Had an Internet conversation the other day with a friend/farrier back east...you know, one of those mid-show-season diagnostic brain-storming sessions that you hope to hell your own doctor doesn't resort to for your impending surgery.
Seemed there was a lot at stake for this particular rider (is it ever less than the end of the known world?), so we tossed a few ideas around and decided that if they didn't pan out, we'd meet up in The Bahamas and work out a Plan B. But it reminded me of those angst-filled days on the show circuit where life and death showed up at your tent before the coffee did.
So if you have ever sweated blood...try this out:
No, not that one...one that looks kind of like this:
Now this isn't Nero, but the job is quite similar. This is actually Robert Ridland's late/great jumper Benoit -- a story for another day. Nero was a jumper, a grand prix horse under the tutelage of Steve and Jennifer Newell in California. I had seen the horse on the road, but had never worked on him until the Seattle Grand Prix...circa 1987 or so. And in some ways, I wish that trend had continued. But the problem with shows is that "no" is not an option and courage has its limits...especially when it is a big dollar class and a very talented horse.
Nero's regular shoer was friend Butch Coggins, from Woodside, California. A damned good shoer in his own right, but not in the neighborhood this particular week. The first indication of trouble showed up on schooling day...when Steve (the trainer) -- not a groom or a mucker...the trainer -- shows up at my tent with Nero. Not a good sign, but Steve and Jennifer are great folks and handle things like they are, not by wishful thinking or unrealistic ambition. Steve simply said, "We need a plan."
It seemed Nero had a club foot...a bad one. One that would have looked better on a burro, than 16.2 hand jumper.
Yeah, one of those...only as it turned out, a little worse than the one pictured. Butch had reverted to a glue-on approach, but do remember that this was late-1980's and few options existed, other than an early Redden-cuff, which he had used here. But since this show was on the lawn, screw-caulks were needed and the torque on this thing would be severe.
So I took some measurements (the blind kind, since we couldn't see the actual foot) and built a spare shoe. I used aluminum, since I could draw extremely tall clips and keep the weight down. We also put together a band system for the shoe using the tapped screw-caulk holes. The real issue was the grand prix...in that if Murphy was in town, there would no time to glue. This would be a nail job...or really, kind of religious experience. Well, you know where this is going. Murphy was not only in town, but somewhere very close at hand.
Sunday: The big day. We'd moved my menagerie nearer the GP ring -- common practice because the barns were some distance away. The GP had about 28 entries or so. Nero went fourth...clean, but at the second to last fence I noticed a UFO trailing him. Yeah, you can fill in the rest. About five-minutes later, trainer, groom, horse and a curious veterinarian were all looking at me. It was definitely a Rodney Dangerfield moment.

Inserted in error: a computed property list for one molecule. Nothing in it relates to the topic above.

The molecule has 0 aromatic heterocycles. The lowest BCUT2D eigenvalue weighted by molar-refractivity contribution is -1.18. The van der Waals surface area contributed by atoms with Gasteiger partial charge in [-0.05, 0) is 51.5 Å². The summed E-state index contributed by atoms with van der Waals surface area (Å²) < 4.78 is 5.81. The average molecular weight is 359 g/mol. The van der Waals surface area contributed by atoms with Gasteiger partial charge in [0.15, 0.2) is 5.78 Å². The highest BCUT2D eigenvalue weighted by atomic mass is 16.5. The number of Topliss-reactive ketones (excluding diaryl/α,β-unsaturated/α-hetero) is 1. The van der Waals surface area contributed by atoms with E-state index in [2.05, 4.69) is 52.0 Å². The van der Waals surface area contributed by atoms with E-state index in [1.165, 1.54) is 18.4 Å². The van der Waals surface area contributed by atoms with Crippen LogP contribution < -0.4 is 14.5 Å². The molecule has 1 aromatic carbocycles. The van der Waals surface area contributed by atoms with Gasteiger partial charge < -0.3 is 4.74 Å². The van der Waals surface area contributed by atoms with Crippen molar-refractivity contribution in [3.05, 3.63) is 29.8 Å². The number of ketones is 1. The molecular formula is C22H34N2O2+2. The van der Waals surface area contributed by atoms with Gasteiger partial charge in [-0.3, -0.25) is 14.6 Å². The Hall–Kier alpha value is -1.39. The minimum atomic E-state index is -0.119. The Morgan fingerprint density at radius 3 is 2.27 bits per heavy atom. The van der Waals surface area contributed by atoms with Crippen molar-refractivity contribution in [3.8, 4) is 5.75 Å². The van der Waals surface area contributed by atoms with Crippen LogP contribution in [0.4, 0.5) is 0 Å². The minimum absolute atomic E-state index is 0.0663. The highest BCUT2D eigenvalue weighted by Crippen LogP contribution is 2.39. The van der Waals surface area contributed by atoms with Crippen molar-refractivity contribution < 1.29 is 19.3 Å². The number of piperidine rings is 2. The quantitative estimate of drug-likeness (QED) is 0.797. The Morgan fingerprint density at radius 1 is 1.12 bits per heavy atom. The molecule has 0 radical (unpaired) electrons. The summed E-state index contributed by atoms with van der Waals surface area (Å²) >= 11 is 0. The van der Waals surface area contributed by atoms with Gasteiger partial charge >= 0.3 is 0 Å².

Should have taken the easy out, called 911 and simply claimed suicidal tendencies. The chewed-up mess was not even close to the size of our back-up plan and the wall was about bovine thickness...as in, thinner than my skin at that particular moment. Butch had also added a thick pad to increase the base support on that foot, so Plan B was now Plan C.
The only saving grace was that the horse had jumped fourth in the field. So we had a little time before the second round. I sent my assistant over to tell the announcer (a good friend) to stall as much as possible. Maybe recite The Wasteland or something while I built a new shoe. We'd have to skip the pad and taper the aluminum for width. (These club-feet are very unstable, particularly on a horse doing the big fences.) Mark, my trusty co-conspirator, got the band made up, we said a few non-denominational prayers -- a bad time to find out who the real God might be -- and it was time to nail this Rube Goldberg contraption on what was left of this foot. And it should be noted here that Steve and Jennie were great. They just sat on my cooler and discussed their last vacation...which WAS appreciated. The nosey vet was mostly scratching his head.
Nails? I dug around in the van and found some #6 race nails. Except that they weren't going to seat. So we took some washers that come with copper rivets and shanked the nails with them to fill the void. We managed six nails in the shoe (the fourth and fifth were finished in full cardiac arrest) and called it good. Mark clinched and finished and we attached and tightened the band. We used a set-screw through the band and into the dorsal wall. Then we added a half-roll of electrical tape and the bell-boot. About then, we both remembered that breathing is necessary to life.
Nero was saddled and off they went to gold, glory or...the barn for the duration. I watched him jog off -- being somewhat masochistic about these doomed experiments, but he appeared sound. He was third going into the jump-off (no schooling fences) and...and...and...jumped clean. The shoe held, he was second overall in the grand prix and only got beaten by the clock. Mark and I celebrated later that night:
Addendum: After this show, Nero and his entourage returned to California -- to my relief, but probably not Butch's. The horse continued to show, did well and I can only imagine how many farriers he destroyed along the way. But then again, what would life be without these challenges? On second thought.....
|Butch Coggins (L) and the author in later, quieter times.|